When does it occur the partisan purveyors of high-brow culture, middle-brow culture and low-brow culture that each speaks in its own distinct idioms and dialects, and that each “cultural brow” has something unique to contribute to the greater ecology of being?

Today’s “Socratic gadfly” who values “the examined life” encounters as many intellectual, cultural, civic and social “mind-fields” as Socrates did in his day. What we have today that was not available to Socrates is a better understanding of the role that biological genes and culture memes play in the formation of different metaphysical assumptions. It would seem that these are rooted in pre-verbal feeling and in what Michael Polanyi calls the “tacit dimension” of “personal knowledge”, and are only secondarily cognitive and empirical. We have a genetic and psychological predisposition as well as cultural and societal preference for holding a particular set of metaphysical and epistemological beliefs, as well as aesthetic tastes, ethical norms, economic interests and political values.

Today’s “Socratic gadfly” who would avoid the hemlock experience had better be prepared to encounter these irreducible differences between individual persons and fiduciary communities. He had better recognize the common tendency of human nature to see and interpret everything through the lens of one’s own predispositions, assumptions, beliefs, values, loyalties and commitments. There is no neutral and independent “view from nowhere.” All human knowledge and experience is physiologically conditioned, psychologically influenced, historically situated and linguistically expressed. It is precisely this humbling knowledge of our ignorance and limitations that makes the Socratic gadfly so irritating and perplexing, especially to those who are content to live “unexamined lives” of metaphysical and epistemological slumber. Once we begin to ask the fundamental questions of life we realize that we stand in the presence of Great Mysteries in which there are no easy answers. Here are the Socratic Questions: What is the nature of prime reality and the phenomenal world in which we live? What can we know and how can we know it? How are subjective introspective experience, intersubjective relationships, and knowledge through rational theory and empirical observation related? What are the further reaches of human nature? How ought we to live? What is our vision of the good society? What is our potential for transformation and renewal? For what can we strive and hope?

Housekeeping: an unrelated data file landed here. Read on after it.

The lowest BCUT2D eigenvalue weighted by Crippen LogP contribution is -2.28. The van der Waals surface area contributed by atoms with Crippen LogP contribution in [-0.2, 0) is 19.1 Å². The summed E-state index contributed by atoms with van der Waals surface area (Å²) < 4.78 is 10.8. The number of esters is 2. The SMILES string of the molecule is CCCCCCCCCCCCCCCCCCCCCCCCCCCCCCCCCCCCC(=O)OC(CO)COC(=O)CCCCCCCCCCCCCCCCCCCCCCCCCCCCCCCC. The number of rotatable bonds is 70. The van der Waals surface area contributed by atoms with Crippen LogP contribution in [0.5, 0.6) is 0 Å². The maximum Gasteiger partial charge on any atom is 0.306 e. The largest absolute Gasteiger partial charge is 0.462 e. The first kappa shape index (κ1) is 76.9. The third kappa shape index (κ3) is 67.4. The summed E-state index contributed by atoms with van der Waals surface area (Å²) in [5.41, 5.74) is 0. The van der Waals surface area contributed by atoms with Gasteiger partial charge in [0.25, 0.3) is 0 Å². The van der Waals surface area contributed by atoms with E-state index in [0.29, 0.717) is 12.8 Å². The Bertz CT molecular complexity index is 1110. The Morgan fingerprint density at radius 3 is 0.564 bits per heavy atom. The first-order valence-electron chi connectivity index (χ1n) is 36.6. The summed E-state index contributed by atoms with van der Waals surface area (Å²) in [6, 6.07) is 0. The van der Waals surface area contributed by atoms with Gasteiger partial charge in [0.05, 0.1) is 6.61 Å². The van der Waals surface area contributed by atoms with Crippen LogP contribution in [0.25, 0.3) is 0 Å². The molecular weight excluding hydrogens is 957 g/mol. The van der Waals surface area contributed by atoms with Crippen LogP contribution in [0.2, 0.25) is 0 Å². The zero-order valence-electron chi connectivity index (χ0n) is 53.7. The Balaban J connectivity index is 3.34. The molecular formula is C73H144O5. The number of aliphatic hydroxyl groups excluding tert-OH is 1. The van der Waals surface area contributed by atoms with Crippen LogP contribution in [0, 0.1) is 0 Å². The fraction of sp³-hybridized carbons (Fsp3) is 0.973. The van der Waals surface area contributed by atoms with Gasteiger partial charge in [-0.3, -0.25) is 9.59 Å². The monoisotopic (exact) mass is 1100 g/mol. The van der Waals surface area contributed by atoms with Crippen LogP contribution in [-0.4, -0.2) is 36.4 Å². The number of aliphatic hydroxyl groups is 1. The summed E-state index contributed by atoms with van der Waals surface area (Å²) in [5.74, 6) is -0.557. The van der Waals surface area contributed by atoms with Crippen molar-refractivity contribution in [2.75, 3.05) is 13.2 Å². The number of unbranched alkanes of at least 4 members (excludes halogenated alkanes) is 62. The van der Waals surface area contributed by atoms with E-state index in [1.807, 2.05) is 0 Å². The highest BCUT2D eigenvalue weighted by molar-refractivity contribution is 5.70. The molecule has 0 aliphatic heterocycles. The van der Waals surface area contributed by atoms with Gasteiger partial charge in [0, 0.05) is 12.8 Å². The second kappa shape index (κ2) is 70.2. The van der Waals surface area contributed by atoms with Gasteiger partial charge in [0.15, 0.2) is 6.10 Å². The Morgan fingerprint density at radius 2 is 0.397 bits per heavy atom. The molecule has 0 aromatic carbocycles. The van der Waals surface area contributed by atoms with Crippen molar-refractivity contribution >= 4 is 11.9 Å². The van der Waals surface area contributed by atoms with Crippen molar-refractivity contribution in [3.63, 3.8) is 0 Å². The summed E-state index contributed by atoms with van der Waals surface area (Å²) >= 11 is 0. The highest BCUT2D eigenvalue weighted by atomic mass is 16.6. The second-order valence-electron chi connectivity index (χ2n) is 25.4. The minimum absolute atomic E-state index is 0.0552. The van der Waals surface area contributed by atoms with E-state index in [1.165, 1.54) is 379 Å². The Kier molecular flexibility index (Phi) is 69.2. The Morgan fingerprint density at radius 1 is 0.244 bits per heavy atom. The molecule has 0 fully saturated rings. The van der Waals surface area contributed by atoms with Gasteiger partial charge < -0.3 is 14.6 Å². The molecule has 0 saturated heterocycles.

Here are a few positive maxims:

Cultivate the examined life, even if those around you prefer to remain unconscious, medicated and asleep.

Stay open to the primacy of “immediate experience” in all its paradoxical radiance and pre-linguistic plenitude where the gifts of silence, contemplation, music and art “speak” in the ineffable language of the soul that like the Tao must remain unspoken.

Seek to make meaningful and creative connections between all the vital domains of human knowledge and life experience that constitute the rich and diverse ecology of being.

Learn to speak with at least minimal fluency in all the liberal disciplines rather than putting all your eggs in one basket.

Master at least two intellectual disciplines, preferably one that is right-brain dominant such as music and arts, and another that is left-brain dominant, such as the physical and natural sciences.

Try to give “equal time” to the intellectual and creative disciplines of philosophy and literature, to ideas and narratives, concepts and conversations, theories and stories, paradigms and metaphors, principles and personalities.

Become  conversant in the cultural paradigms of the primal, traditional, romantic, modern, post-modern, and trans-modern perspectives. Include the intuitive and perceptive, authoritative and fiduciary, idealistic and aesthetic, rational and scientific, eclectic and ironic, pluralistic and integrative.

Develop a healthy respect for intuition and sensation, feeling and thinking, introspection and observation, perception and judgment.

Appreciate the perennial human dialectic of pluralistic and integrative impulses, that is, the movement “outward” from the One to the Many, and the counter-movement “inward” from the Many to the One.

Finally, become a Socratic Gadfly if you must, but remember that drinking hemlock is bad for one’s health.

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One thought on “Maxim: Don’t try to reason with a “happy drunk!””

  1. Rich, I thoroughly enjoyed today’s blog. I especially liked the list of positive maxims. I found it inspiring! Thanks